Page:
The second decade of the 21st century has ushered in changes in technology, economics, politics, culture and narratives of identification. From the advent of social media, to the Great Recession, to health care reform, to the revised racial categories on the U.S. census, American lives are faced with increasing tensions and ambiguities. No single icon reflects these tensions and ambiguities, and the paradigm shifts they are inspiring, more cohesively than President Barack Hussein Obama.

Many argue that Obama’s election to the presidency and status as global “supercelebrity” are signs that we have entered a post-racial moment in which everyone and everything are mixed. Among these believers is Chris Matthews of MSNBC. Matthews, in a very different take on Obama’s public image than that offered by Sen. Harry Reid, said Wednesday: “I forgot he [Obama] was black.” How could we forget this important aspect of our president’s racial identity? What does Matthews’ statement mean?

“I think Matthews intended this to be a positive statement,” says Dr. Rebecca Herr Stephenson, a media effects researcher at the University of California, Irvine. “But I doubt whether audiences will receive it as he intended.” In other words, while the racial climate in the U.S. does show some signs of progress, as Obama’s status demonstrates, the idea that race and/or racism is dead ignores the salient fact that we continue to live in a society deeply influenced by race, with material consequences that affect life chances and have implications for contemporary race relations that go beyond black and white. Matthews jumped to this conclusion while ignoring the daily reality of many Americans. He admitted as much when he declared: “I felt it wonderfully tonight, almost like an epiphany. I think he’s done something wonderful. I think he’s taken us beyond black and white in our politics.”

“While there is some truth to the issue of progress in Matthews’ post-racial thesis, it is grounded in a privileged perspective that ignores what still needs to be done in order to achieve liberty and justice for all,” says Dr. Ulli Ryder, a professor at Brown University’s Center for the Study of Race and Ethnicity in America. “From a lesser- or nonprivileged perspective, post-racial politicking is wishful thinking and must be mitigated by a closer look at social, political and cultural contexts. If we look at the ways in which we have dealt with events like Hurricane Katrina, increasing educational segregation, wars against Islam, immigration reform and the privatizing of our prisons it is easy to see that we have much work left to do.”

So why, in the face of such turmoil, is there such a fascination with mixed-race icons like President Obama? In a post-race nation, mixed-race people are presumed to be beyond the traditional concept of race as an observable set of fixed biological and transhistorical characteristics. If this is the case, then race can be considered a costume that can be put on and taken off whenever necessary and convenient. Within this context, Matthews’ comments make a bit more sense. Here’s more of what he said: Obama “is post-racial, by all appearances. I forgot he was black tonight for an hour. You know, he’s gone a long way to become a leader of this country, and past so much history, in just a year or two. I mean, it’s something we don’t even think about.” Post-racial by all appearances. Let’s think about it.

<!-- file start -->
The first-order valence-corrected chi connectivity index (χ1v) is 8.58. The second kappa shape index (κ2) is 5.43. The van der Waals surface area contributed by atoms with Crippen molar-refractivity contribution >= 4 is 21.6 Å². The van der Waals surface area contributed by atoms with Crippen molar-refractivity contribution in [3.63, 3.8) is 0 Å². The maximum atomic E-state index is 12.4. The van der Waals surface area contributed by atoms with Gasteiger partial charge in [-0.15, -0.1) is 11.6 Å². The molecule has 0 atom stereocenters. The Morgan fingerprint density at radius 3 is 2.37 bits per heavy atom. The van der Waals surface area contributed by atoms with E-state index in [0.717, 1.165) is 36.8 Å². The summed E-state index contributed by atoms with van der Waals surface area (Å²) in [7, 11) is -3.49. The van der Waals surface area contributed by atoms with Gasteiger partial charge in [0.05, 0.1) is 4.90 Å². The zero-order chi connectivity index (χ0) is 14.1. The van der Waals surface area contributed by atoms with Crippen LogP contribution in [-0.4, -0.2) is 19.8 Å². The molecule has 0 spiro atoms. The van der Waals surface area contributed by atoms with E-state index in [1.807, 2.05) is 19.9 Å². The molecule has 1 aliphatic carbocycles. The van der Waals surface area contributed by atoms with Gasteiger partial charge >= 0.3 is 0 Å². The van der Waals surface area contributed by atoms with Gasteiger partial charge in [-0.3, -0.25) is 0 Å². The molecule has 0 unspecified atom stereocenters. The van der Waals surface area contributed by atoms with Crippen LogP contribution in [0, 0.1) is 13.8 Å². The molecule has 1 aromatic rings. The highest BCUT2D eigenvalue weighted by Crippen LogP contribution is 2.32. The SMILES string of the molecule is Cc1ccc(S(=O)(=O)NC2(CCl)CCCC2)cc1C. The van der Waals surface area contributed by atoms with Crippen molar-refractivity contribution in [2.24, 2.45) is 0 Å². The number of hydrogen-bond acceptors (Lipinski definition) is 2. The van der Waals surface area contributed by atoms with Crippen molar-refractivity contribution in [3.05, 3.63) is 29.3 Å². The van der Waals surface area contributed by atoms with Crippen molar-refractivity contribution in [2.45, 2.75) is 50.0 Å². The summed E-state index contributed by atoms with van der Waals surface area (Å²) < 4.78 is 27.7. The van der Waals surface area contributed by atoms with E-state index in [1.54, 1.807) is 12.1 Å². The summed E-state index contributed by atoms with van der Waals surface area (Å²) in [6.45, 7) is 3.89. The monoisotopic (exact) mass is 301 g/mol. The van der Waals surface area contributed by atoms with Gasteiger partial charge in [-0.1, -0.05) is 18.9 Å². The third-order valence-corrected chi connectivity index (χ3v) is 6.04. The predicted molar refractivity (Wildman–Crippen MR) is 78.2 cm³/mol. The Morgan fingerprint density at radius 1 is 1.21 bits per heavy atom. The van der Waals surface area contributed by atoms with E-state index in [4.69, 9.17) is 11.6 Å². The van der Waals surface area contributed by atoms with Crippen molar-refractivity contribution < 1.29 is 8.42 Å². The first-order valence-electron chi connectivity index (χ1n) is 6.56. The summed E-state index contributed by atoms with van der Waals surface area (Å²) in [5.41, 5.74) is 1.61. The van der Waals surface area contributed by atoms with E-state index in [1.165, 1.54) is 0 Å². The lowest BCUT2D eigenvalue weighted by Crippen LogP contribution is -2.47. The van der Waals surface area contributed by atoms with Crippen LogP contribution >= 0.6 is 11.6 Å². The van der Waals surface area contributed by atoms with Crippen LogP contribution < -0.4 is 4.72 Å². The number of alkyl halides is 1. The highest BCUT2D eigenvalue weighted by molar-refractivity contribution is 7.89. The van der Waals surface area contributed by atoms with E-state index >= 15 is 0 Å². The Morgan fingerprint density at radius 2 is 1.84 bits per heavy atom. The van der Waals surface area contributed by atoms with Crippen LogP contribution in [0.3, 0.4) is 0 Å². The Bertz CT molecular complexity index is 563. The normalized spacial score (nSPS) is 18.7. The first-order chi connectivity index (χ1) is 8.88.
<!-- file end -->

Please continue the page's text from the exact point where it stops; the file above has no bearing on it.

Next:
“Because of their supposed superpower to transcend race, mixed-race people are touted as a new model minority and can be propped up to denigrate other groups of color,” warns Dr. Ryder. “From Vin Diesel, and Dwayne Johnson (aka The Rock) and Keanu Reeves to Tiger Woods, Mariah Carey and “American Idol” ’s Jordin Sparks, mainstream society is reminded that multiracialism is not only our destiny but our reality.” Popular reality television shows like “America’s Next Top Model” have even gone so far as to steer contestants through a makeover process in which they become biracial because the ethnically ambiguous look is the latest trend in marketing.

A quick look over recent decades reveals that this is actually old news. We’ve been asked to celebrate several milestones of mixedness to prepare us for this alleged post-racial moment. Two milestones are virtual miscegenation in the form of a computer-generated “image of the new Eve” as “the new face of America” on the cover of a November 1993 issue of Time magazine and the model of digital pastiche on the cover of Mirabella in September 1994. Another milestone is the “check all that apply” option on the 2000/2010 U.S. census as an opportunity to refute the need for future race-based government initiatives. A fourth milestone is the public presentation of race as a figment of the social imaginary per PBS in its 2003 three-part series entitled “Race: The Power of Illusion.”

The latest milestone is the election of President Obama, whose image in the national imagination is interpreted, by commentators like Matthews, as one of racial transcendence instead of an invitation to frank deliberation about the complexities and contradictions of race in America. Rather than simply declaring that considerations about racism and race are either wrongheaded or unnecessary, perhaps we can use Matthews’ gaffe to explain that we must contextualize race and racism, use logic to understand how conflicts and inequities emerged, and then make progress through honest communication. Perhaps then we will see that Obama’s image is better interpreted as a starting point for interracial dialogue rather than a post-racial epilogue.

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